On and off, Gagged Dad and I have blogged on this website about his court case against Cornwall Council, and the facts behind it, for almost four years now. Judgment was at last handed down on 28th April 2017.
The leader of the CPA had asked me to stand for Parliament for the CPA in North Cornwall on 24th April 2017. On 25th Aptil 2017, I received the confidential draft of the judgment that his lordship indicated he was intending to hand down.
The blog posts that tell Gagged Dad’s story-so-far, are all together in one place now. The title of the earliest of those posts in the entire series, which first broke the news story, before it turned into a court case, and which told it simply, and (the High Court has confirmed) truthfully, as near as dammit, was
So, it wasn’t a made-up story after all. That headline truthfully relates more-or-less exactly what the judge found had really happened! So far, so good.
Please judge for yourself whether the courts have delivered justice, when you have read more.
First, a quick recap on the facts of the matter
- Gagged Dad first realised that he might need to take legal action on 23rd May 2013, when it was confirmed to him, at a meeting, that a certain social worker had decided not to promote contact between Gagged Dad and his son, even though the police had decided that there was insufficient evidence to charge Gagged Dad with any offence.
- When the police first interviewed Gagged Dad under caution, in connection with a child-smacking allegation, Gagged Dad is almost sure he had told the police what he is absolutely sure he knew, that he had already been warned of what was about to happen, by a certain church children’s worker, two days before the alleged child-smacking offence was alleged to have been committed. The church’s children’s worker had warned Gagged Dad to expect the mother to make an allegation of child-smacking of their illegitimate son.
- When interviewed under caution, Gagged Dad showed the police a bus ticket proving an alibi that anybody could see ought promptly to have eliminated Gagged Dad completely from the police’s enquiries, as a suspect of the alleged child-smacking offence.
- The social worker said, at the meeting, that she believed what the toddler, Gagged Dad’s son, had said to her, “spontaneously”: “Daddy smack. In Daddy’s flat.” Dramatised with self-flagellation gestures, t’was said.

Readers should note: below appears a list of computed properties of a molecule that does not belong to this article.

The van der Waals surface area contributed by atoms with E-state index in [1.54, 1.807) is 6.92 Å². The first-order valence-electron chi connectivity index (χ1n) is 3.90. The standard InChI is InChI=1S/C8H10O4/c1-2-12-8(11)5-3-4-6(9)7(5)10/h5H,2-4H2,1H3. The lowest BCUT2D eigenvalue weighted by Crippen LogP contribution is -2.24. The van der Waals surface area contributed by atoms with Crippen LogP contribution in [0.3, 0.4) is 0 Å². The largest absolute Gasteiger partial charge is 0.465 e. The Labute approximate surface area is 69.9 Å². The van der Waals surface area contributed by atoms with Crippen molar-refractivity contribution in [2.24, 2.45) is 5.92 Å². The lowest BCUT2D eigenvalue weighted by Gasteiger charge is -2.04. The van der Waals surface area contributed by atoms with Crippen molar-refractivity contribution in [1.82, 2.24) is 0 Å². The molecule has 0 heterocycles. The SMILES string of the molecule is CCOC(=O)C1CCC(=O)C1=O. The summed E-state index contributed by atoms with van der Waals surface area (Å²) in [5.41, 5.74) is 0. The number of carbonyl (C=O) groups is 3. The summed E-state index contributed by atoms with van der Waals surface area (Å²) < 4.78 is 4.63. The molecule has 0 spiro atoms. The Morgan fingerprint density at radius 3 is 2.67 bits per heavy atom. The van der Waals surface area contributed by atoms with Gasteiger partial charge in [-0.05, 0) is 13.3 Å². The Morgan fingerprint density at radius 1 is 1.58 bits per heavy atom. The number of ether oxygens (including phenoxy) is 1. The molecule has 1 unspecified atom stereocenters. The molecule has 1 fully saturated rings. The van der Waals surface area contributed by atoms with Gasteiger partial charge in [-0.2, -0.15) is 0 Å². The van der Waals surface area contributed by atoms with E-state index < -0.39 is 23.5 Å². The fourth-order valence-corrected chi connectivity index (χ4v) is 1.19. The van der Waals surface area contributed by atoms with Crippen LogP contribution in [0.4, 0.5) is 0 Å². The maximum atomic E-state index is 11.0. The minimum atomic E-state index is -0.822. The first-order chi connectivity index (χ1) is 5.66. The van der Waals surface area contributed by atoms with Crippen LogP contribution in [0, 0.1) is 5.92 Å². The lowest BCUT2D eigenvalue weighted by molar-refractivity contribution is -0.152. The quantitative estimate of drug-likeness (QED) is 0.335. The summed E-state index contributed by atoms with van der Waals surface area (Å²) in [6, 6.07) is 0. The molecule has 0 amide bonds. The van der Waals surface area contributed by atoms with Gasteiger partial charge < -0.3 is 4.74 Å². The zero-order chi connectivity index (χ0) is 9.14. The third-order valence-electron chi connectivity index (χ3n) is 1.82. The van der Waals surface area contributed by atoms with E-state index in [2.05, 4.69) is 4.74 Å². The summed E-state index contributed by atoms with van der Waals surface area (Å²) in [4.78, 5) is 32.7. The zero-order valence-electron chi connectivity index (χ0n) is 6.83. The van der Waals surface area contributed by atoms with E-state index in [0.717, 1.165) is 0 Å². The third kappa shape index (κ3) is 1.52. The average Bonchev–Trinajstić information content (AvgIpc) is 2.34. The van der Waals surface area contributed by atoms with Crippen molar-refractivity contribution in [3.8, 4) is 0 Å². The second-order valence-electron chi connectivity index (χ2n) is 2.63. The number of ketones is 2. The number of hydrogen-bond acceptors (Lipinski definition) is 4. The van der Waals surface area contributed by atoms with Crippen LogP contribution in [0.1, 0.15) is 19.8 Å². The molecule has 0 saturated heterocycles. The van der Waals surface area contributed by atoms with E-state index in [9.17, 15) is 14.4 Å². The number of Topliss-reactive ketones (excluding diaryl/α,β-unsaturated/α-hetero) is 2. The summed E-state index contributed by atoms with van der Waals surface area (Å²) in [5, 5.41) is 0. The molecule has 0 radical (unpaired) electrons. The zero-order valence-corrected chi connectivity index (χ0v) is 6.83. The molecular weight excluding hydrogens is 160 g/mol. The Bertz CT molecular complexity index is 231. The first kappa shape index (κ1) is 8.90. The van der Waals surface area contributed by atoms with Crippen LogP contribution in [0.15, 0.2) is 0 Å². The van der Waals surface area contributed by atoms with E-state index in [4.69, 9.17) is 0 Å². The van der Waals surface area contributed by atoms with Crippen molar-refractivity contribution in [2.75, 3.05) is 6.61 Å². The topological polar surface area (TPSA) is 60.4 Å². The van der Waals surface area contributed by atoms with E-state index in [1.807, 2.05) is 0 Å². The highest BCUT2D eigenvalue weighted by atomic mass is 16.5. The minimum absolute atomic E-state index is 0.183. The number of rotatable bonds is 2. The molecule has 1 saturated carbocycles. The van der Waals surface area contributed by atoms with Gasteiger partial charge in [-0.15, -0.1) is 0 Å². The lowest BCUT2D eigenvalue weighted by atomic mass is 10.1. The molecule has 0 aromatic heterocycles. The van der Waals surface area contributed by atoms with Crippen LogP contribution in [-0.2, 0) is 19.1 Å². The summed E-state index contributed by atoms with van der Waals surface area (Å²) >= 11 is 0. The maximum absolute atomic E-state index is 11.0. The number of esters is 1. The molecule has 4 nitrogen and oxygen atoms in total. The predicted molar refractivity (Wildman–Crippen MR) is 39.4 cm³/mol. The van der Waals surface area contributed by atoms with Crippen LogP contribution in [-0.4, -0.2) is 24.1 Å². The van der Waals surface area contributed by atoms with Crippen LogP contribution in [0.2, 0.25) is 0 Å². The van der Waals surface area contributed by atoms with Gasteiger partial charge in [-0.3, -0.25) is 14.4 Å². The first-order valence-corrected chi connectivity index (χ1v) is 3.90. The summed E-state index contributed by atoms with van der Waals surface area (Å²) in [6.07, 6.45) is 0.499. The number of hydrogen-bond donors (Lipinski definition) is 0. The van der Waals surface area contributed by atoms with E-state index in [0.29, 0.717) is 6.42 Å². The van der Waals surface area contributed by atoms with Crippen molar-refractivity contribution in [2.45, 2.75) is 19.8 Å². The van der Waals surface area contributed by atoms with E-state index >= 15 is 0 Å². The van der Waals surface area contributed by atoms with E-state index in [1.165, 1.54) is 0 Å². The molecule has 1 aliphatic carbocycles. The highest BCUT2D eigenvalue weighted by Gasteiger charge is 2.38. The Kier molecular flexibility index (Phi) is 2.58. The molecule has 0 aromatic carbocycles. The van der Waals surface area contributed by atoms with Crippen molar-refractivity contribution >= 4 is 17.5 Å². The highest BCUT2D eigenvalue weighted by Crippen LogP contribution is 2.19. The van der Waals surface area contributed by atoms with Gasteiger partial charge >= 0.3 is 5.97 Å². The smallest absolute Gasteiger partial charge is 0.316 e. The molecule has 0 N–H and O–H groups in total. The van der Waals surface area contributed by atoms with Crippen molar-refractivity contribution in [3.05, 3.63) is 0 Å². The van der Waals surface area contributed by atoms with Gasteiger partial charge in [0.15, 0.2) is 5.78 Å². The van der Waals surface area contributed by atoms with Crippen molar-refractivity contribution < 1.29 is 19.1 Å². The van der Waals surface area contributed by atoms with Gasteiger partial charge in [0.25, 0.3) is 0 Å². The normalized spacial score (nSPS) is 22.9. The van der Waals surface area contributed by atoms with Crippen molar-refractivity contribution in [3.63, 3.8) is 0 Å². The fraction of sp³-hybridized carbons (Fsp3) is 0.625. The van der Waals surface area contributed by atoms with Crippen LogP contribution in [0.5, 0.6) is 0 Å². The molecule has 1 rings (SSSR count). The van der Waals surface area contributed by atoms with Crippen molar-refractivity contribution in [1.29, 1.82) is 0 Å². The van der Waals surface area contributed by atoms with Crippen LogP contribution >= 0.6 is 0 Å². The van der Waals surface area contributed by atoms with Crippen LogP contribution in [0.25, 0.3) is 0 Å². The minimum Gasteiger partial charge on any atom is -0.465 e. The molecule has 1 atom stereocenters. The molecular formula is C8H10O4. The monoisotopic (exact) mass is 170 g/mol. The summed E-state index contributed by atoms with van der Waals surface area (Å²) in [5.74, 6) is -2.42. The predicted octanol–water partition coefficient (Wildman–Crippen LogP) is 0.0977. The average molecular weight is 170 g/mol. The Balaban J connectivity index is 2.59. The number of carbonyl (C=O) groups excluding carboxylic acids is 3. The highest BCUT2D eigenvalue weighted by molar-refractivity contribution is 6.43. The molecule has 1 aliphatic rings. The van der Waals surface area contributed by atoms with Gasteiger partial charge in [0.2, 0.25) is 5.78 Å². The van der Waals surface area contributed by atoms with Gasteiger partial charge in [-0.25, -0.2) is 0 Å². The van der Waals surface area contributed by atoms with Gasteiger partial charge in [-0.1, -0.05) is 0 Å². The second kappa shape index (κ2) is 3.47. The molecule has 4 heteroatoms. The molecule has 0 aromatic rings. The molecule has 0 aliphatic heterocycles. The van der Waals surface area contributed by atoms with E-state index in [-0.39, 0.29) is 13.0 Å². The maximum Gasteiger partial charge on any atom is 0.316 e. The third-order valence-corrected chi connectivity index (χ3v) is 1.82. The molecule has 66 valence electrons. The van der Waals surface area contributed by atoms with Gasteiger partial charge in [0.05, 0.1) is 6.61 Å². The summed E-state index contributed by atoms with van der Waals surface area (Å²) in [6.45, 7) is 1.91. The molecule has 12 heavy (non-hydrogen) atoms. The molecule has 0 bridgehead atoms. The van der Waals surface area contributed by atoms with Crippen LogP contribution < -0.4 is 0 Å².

- Gagged Dad says – and the trial bundle documentary evidence certainly seems to confirm this beyond a shadow of a doubt – that Gagged Dad had already put in writing, when he referred his own son to Social Services on 3rd April 2013, that he suspected that his son might have been coached into making a false child-smacking allegation, as the church children’s worker had predicted.
- The social worker admitted that her belief that Gagged Dad really had smacked his son, which he denied, wasn’t an “insurmountable” obstacle to the council promoting contact.
- Nevertheless, the social worker questioned Gagged Dad about his attitudes towards abortion and homosexuality, during her her first and only interview of Gagged Dad.
- The social worker discovered that Gagged Dad was not minded to “negotiate” or to “compromise” (as his lordship put it), with a social worker, who was questioning him about his strongly-held moral beliefs.
- Upon discovering that Gagged Dad hated abortion and homosexuality too much to “negotiate” or to “compromise” about either, during her interrogation of Gagged Dad, about his attitudes/moral beliefs, the social worker decided not to reverse her decision (as his lordship has hinted in his judgment she might have been willing to do, had Gagged Dad’s beliefs not been so strong, had they been negotiable and susceptible to compromise.)
- Things might have turned out differently, it has been said, if only Gagged Dad hadn’t refused to explain something to the social worker that the social worker’s own notes miraculously explained, more or less exactly as Gagged Dad testified that he had explained it to the social worker, the social worker attributing this explanation, in her notes, to Gagged Dad. So it was all Gagged Dad’s own fault that the social worker made the wrong decision, ’twas insinuated.
- The decision that wasn’t reversed, was a decision to procure that there should be NO FURTHER CONTACT between Gagged Dad and his son, most likely for the rest of the latter’s childhood. Gagged Dad impugned, in his pleadings, that decision, and the subsequent decision not to revisit that decision.
- It wasn’t until February 2014, that the county court made a decision similar to the one the social worker had made before the meeting, and didn’t reverse after the meeting, because she was dissatisfied with Gagged Dad’s answers, after she had inquired into his attitudes about abortion and homosexuality. The county court made the sort of decision it was advised to make, by the a social worker, and a psychologist who had only appeared on the scene in December 2013.
The full story